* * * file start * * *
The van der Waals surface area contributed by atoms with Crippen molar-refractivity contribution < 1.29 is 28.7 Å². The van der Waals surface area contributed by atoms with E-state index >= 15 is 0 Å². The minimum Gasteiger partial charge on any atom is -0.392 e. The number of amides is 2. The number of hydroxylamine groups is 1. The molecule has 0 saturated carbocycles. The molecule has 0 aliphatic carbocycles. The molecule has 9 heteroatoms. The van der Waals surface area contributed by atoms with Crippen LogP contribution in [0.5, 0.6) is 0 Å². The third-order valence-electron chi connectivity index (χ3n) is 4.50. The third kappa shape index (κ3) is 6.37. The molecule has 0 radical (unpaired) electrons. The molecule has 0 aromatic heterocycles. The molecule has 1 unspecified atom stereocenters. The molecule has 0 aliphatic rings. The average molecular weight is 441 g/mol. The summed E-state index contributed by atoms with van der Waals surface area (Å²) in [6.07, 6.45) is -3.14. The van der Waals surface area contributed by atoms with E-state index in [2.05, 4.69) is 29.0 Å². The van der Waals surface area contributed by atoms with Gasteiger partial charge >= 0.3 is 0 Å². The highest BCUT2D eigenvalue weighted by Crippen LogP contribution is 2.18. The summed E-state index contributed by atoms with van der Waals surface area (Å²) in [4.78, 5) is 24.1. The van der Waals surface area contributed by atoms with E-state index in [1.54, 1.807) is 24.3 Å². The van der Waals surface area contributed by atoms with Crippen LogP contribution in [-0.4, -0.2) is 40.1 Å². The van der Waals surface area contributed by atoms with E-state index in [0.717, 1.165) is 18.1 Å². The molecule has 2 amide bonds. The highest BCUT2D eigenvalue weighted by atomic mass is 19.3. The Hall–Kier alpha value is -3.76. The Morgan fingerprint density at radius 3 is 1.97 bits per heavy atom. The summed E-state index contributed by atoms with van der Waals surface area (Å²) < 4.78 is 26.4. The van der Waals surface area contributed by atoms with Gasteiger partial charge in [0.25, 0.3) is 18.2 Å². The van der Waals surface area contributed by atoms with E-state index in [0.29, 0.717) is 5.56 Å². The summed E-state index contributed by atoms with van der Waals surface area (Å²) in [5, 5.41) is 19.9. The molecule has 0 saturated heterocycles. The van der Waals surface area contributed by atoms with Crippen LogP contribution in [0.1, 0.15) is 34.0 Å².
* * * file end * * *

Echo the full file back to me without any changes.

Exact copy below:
The van der Waals surface area contributed by atoms with Crippen molar-refractivity contribution < 1.29 is 28.7 Å². The van der Waals surface area contributed by atoms with E-state index >= 15 is 0 Å². The minimum Gasteiger partial charge on any atom is -0.392 e. The number of amides is 2. The number of hydroxylamine groups is 1. The molecule has 0 saturated carbocycles. The molecule has 0 aliphatic carbocycles. The molecule has 9 heteroatoms. The van der Waals surface area contributed by atoms with Crippen LogP contribution in [0.5, 0.6) is 0 Å². The third-order valence-electron chi connectivity index (χ3n) is 4.50. The third kappa shape index (κ3) is 6.37. The molecule has 0 radical (unpaired) electrons. The molecule has 0 aromatic heterocycles. The molecule has 1 unspecified atom stereocenters. The molecule has 0 aliphatic rings. The average molecular weight is 441 g/mol. The summed E-state index contributed by atoms with van der Waals surface area (Å²) in [6.07, 6.45) is -3.14. The van der Waals surface area contributed by atoms with E-state index in [2.05, 4.69) is 29.0 Å². The van der Waals surface area contributed by atoms with Gasteiger partial charge >= 0.3 is 0 Å². The highest BCUT2D eigenvalue weighted by Crippen LogP contribution is 2.18. The summed E-state index contributed by atoms with van der Waals surface area (Å²) in [4.78, 5) is 24.1. The van der Waals surface area contributed by atoms with E-state index in [1.54, 1.807) is 24.3 Å². The van der Waals surface area contributed by atoms with Crippen LogP contribution in [-0.4, -0.2) is 40.1 Å². The van der Waals surface area contributed by atoms with E-state index in [0.717, 1.165) is 18.1 Å². The molecule has 2 amide bonds. The highest BCUT2D eigenvalue weighted by atomic mass is 19.3. The Hall–Kier alpha value is -3.76. The Morgan fingerprint density at radius 3 is 1.97 bits per heavy atom. The summed E-state index contributed by atoms with van der Waals surface area (Å²) < 4.78 is 26.4. The van der Waals surface area contributed by atoms with Gasteiger partial charge in [0.25, 0.3) is 18.2 Å². The van der Waals surface area contributed by atoms with E-state index in [0.29, 0.717) is 5.56 Å². The summed E-state index contributed by atoms with van der Waals surface area (Å²) in [5, 5.41) is 19.9. The molecule has 0 saturated heterocycles. The van der Waals surface area contributed by atoms with Crippen LogP contribution in [0.1, 0.15) is 34.0 Å².